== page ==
Do you know ChatGPT succeeds on the US Medical Licensing Exam? According to two recent articles, two artificial intelligence (AI) algorithms, including ChatGPT, have passed the U.S. Medical Licensing Examination (USMLE).
The papers discussed several strategies for employing large language models for taking the USMLE, which consists of the Step 1, Step 2 CK, and Step 3 tests.
Based on queries from human users, ChatGPT is an artificial intelligence (AI) search tool that imitates long-form writing. It was created by OpenAI, and it gained popularity after multiple social media articles outlined potential applications for the technology in healthcare settings, frequently with unsatisfactory outcomes.
The first study examined ChatGPT’s performance on the USMLE without any additional training or reinforcement before the examinations, and it was released on medRxiv in December. The findings revealed “new and startling evidence” that this AI technology was capable of meeting the challenge, according to Victor Tseng, MD, of Ansible Health in Mountain View, California, and colleagues.
ChatGPT was able to perform at >50% accuracy on all of the assessments, and even reached 60% in most of the analyses, according to Tseng and company. Although the USMLE passing score varies from year to year, according to the authors, passing is often around 60%.
They reported that ChatGPT was able to show “a high level of concordance and insight in its explanations,” noting that the tool “performed at or near the passing threshold for all three assessments without any specialised training or reinforcement.”
These findings “indicate that massive language models may have the potential to support clinical decision-making and medical education.”
The performance of another large language model, Flan-PaLM, on the USMLE was assessed in the second paper, which was also released on arXiv in December. According to AI researcher Vivek Natarajan and colleagues, the main distinction between the two models was that this one was significantly altered to prepare for the tests using a collection of medical question-and-answer databases known as the MultiMedQA.
When answering USMLE questions, Flan-PaLM had an accuracy rate of 67.6%, which was nearly 17 percentage points better than the previous record set by PubMed GPT.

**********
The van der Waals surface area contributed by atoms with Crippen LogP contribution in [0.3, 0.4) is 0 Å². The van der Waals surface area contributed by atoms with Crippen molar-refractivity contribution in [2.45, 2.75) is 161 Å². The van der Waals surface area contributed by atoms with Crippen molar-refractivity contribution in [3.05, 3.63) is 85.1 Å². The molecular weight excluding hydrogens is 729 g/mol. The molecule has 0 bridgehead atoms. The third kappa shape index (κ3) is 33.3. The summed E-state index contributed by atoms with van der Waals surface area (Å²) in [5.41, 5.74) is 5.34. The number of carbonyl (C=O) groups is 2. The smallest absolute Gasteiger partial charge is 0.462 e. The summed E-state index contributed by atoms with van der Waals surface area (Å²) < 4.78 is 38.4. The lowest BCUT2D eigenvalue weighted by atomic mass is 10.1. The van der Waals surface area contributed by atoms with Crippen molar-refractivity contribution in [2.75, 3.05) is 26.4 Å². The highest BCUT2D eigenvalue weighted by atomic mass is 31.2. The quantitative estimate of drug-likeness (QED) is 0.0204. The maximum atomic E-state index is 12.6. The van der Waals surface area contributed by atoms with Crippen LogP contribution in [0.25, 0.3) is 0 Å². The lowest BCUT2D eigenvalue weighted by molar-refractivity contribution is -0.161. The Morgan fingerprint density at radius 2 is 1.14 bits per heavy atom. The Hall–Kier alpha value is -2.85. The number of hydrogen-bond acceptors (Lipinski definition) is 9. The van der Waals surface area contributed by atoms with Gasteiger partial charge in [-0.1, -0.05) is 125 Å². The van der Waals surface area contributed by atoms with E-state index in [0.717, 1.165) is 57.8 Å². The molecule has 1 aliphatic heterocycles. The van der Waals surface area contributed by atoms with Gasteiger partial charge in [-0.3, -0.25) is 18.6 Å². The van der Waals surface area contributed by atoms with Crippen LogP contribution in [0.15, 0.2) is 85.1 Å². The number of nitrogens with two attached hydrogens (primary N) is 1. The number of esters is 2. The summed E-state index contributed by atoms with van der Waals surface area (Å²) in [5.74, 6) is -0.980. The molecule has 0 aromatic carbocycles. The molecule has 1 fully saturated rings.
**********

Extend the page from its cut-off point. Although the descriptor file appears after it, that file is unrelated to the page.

Large language models “provide a tremendous opportunity to rethink the development of medical AI and make it easier, safer, and more egalitarian to employ,” Natarajan and company found.
New research publications exploring the utility of the technology in medicine have begun to include ChatGPT and other AI systems as subjects, and occasionally as co-authors.
Naturally, healthcare professionals have voiced their concerns about these developments as well, particularly in light of the fact that ChatGPT is named as an author on research articles. A recent article in Nature brought attention to the unease among prospective coworkers and authors of the developing technology.
One argument against the employment of AI tools in research focused on whether these programmes could actually contribute anything of value to the field of scholarship, while another focused on the fact that these tools can’t consent to be co-authors in the first place.
According to the Nature report, the editor of one of the papers who put ChatGPT as an author indicated it was a mistake that will be fixed. Nevertheless, experts have since written a number of publications praising these AI programmes as helpful resources for clinical decision-making, medical research, and even educational purposes.
However, Natarajan and colleagues’ initial hope was that their findings would “spark further conversations and collaborations between patients, consumers, AI researchers, clinicians, social scientists, ethicists, policymakers, and other interested people in order to responsibly translate these early research findings to improve healthcare.” Natarajan and colleagues’ paper concluded that large language models could become useful tools in medicine.